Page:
Imagine, the year is 1964; you are entering into the sixth grade. While it is a pleasant day, every fiber of your being realizes that something is different about this opening day of school. Your parents did not prepare you for this. The air is so thick that you can barely breathe. As you look around you can clearly see that, for the first time since you have been going to school, some of the students are African American. You see, my sixth grade year was to be the first year for segregation in the Marion County Schools. Lebanon Elementary was going through the changes that our country was going through. History was being made right before my eyes.
To make matters worse I must tell you, I was not much of a student. I was entering into the sixth grade and for the love of life I could not tell you how they passed me through the first five years of school. You see there were five of us in my family and I was the oldest. I did not have older siblings to lead the way and give me a clue as to why I was in school. My twin brother and I were sent to school unprepared, and I can tell you that even after five years of school, I did not know why I was here. But, I knew that I was falling further and further behind. Luckily though, I was figuring out this reading stuff. It made good sense to me, and it took me places that I had never been.
I can still remember being assigned the first seat in the first row. It was scary because no matter what I did, the rest of the class would certainly be able to see me. But, I had to turn around in order to see what was really going on in that classroom. My teachers name was Ms. Kessler. She looked like the oldest woman I had ever seen. The only thing bluer than her piercing eyes was her hair. While it is easy for me to be compassionate about her circumstances today, I only felt sorry for myself on that day. I knew that it was going to be a tough year and that I was not going to enjoy any part of it.
Each day though, I noticed that Ms. Kessler was spending more and more time at students’ desk. She even spent time at my desk. She was very strict, and very firm, but she spent time with individuals on an individual basis. She was obviously very serious about our academic achievement.
I will never forget the note on my first report card. “Are you serious about your learning?” Right there on my report card, for the entire world to see, I had a serious question that Ms. Kessler had taken the time to write. I knew by now that the only way to answer Ms. Kessler was with my actions. She had heard every excuse that is known to man kind.
But, to tell you the truth, I was so unprepared that it was not going to be an overnight miracle. On my next report card she wrote “Have you ever thought about studying?” Honestly the thought never crossed my mind. With five kids at home and both of my parents working full time, I did not have any pressure to do anything except clean my room.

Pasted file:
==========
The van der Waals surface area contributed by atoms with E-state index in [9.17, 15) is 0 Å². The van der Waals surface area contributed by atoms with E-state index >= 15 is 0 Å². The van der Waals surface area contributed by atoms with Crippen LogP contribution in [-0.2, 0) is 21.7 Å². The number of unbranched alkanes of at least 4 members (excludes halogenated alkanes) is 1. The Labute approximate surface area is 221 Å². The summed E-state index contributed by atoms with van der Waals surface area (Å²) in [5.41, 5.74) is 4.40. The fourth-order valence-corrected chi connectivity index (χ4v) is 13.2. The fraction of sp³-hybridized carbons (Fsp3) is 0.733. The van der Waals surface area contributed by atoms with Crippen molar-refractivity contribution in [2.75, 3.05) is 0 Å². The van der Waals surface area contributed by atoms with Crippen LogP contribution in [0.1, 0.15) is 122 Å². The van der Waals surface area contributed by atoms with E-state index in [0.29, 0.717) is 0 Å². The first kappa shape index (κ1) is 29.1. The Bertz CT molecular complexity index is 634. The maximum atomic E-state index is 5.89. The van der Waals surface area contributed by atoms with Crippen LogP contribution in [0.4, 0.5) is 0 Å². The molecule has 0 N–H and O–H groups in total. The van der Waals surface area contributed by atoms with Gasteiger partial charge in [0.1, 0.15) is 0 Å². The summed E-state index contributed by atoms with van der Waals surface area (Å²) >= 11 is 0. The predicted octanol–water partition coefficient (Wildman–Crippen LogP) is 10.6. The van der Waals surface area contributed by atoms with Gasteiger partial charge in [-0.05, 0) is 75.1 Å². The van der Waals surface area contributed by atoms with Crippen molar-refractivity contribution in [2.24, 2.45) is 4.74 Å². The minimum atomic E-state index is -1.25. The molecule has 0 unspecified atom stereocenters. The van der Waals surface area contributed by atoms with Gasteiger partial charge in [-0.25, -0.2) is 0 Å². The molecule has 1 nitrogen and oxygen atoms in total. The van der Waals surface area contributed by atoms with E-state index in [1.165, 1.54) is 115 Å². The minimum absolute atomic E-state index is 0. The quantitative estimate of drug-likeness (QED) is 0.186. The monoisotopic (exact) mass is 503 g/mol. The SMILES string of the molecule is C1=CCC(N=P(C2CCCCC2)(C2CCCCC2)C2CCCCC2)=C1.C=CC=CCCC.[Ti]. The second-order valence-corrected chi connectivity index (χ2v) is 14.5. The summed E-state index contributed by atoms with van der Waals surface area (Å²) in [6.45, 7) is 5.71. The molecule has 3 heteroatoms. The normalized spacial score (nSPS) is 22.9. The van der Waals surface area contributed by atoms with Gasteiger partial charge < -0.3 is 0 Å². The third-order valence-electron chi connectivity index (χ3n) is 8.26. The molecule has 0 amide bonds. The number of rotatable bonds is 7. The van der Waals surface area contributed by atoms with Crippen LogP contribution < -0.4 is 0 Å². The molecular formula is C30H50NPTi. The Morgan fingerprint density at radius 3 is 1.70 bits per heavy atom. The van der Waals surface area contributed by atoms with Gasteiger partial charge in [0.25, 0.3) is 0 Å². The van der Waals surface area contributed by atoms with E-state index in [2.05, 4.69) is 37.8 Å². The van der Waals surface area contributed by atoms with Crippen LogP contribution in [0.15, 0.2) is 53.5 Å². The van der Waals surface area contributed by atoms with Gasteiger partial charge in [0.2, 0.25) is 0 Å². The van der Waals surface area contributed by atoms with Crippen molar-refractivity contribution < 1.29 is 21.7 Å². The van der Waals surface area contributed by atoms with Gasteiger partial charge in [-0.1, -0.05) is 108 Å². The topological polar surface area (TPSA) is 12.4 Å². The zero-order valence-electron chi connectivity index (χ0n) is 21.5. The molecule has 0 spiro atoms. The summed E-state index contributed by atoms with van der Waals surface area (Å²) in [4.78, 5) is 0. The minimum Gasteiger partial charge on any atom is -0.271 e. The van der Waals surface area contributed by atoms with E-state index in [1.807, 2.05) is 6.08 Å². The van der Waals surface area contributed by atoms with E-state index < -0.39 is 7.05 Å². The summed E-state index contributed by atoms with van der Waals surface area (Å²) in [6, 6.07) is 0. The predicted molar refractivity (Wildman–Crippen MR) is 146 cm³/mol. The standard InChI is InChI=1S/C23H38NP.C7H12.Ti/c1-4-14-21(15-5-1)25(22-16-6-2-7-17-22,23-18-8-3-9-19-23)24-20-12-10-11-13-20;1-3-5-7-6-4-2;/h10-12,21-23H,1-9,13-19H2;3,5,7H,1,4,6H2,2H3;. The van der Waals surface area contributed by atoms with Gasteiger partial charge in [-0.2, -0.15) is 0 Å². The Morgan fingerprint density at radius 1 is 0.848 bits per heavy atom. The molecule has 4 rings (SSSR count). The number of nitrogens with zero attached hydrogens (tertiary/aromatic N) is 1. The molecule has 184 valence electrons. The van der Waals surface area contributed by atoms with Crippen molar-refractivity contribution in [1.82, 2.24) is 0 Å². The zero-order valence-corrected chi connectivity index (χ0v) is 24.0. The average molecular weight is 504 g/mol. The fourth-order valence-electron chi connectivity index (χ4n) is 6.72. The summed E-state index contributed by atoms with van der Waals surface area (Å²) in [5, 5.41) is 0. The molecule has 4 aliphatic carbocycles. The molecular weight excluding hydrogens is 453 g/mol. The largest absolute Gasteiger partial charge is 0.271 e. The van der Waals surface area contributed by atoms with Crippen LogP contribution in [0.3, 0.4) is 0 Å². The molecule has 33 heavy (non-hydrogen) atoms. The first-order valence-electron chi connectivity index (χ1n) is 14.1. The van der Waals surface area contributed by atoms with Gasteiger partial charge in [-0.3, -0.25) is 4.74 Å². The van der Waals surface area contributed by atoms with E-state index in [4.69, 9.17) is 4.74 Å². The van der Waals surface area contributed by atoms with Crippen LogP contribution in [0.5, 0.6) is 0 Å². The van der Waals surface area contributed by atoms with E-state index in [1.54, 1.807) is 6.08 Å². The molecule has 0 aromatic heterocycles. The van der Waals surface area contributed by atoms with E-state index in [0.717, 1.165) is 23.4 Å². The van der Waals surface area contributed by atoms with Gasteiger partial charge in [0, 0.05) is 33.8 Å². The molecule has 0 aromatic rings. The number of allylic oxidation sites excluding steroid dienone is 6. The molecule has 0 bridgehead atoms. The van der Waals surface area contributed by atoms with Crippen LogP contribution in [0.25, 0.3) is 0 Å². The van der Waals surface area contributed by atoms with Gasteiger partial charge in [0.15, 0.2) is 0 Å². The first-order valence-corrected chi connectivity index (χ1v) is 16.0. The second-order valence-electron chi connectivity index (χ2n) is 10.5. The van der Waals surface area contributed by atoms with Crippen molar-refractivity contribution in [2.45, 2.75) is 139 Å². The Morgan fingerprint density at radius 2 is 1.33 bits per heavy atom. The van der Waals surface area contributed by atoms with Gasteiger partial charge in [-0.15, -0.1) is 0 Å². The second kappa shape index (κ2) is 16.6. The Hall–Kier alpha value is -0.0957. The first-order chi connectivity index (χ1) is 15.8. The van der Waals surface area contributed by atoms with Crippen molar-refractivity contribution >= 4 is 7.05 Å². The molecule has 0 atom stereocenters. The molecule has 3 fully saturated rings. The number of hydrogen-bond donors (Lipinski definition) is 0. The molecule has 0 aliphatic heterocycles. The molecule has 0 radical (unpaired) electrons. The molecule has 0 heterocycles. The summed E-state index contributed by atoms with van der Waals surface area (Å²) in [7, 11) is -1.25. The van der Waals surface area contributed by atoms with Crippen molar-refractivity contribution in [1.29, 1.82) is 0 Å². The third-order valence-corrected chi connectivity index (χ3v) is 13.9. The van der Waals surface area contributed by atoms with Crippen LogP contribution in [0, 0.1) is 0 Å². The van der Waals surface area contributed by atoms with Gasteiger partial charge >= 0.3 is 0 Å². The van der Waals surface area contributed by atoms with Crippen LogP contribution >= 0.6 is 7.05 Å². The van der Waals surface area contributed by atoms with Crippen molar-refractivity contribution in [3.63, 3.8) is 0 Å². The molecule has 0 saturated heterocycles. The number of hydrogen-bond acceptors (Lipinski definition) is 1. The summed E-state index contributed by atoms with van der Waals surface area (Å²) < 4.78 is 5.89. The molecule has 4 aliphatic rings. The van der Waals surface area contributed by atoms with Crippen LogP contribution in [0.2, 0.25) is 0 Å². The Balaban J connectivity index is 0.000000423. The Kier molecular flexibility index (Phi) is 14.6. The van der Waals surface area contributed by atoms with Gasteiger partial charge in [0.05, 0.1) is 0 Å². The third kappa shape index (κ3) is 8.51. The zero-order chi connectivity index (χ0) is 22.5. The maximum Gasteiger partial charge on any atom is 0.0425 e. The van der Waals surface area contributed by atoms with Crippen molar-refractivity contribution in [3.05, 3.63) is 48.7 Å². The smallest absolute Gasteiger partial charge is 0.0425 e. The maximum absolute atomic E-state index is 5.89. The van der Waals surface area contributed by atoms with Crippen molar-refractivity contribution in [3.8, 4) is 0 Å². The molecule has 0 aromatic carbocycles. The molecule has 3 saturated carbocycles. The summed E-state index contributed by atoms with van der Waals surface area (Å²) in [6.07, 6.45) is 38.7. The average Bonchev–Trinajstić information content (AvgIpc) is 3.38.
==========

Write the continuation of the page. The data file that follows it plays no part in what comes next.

I took Ms. Kessler’s words seriously. I became serious about my studies and I started to spend time studying at home. I even started teaching my brothers and sisters because I did not want them to get behind.
Ms. Kessler noticed a change right away. She actually started writing nice notes on my papers. I almost caught her smile one day. She had that special look in her eye, that look of approval.
Now it was not all perfect. After all I was a 6th grade boy. I remember one day we were in what I thought was a discussion, she said to me: “Who do you think you are, some kind of New York Lawyer?” I knew from the firmness of her voice that I did not need to answer that question, but she did make me think. And from that day forward I knew that I wanted to do just that, get other people to think.
Many years have passed since my sixth grade year, and now I am posed with this assignment: Describe what you consider to be your greatest contributions and accomplishments in education.
With thirty two years of experience, nothing has changed. My greatest contributions are simple. I could speak to you about my district, regional, and state championships in the sport of wrestling. I could tell you of the impact that I personally had on each one of them. I could tell you about the awesome speech and drama students that I have had the pleasure to teach and coach. But it always comes back to the truth. The truth is that my greatest contribution has been in the classroom. God has blessed me with the most outstanding gift. I have the gift of caring for human beings on an individual basis. I truly am interested in teaching each and every student. Each student is special to me and deserves my complete devotion and attention. My greatest contribution is that I find out where they are and I take them to a higher level of understanding. My greatest contribution is that I get them to think.
Source by Bob Roach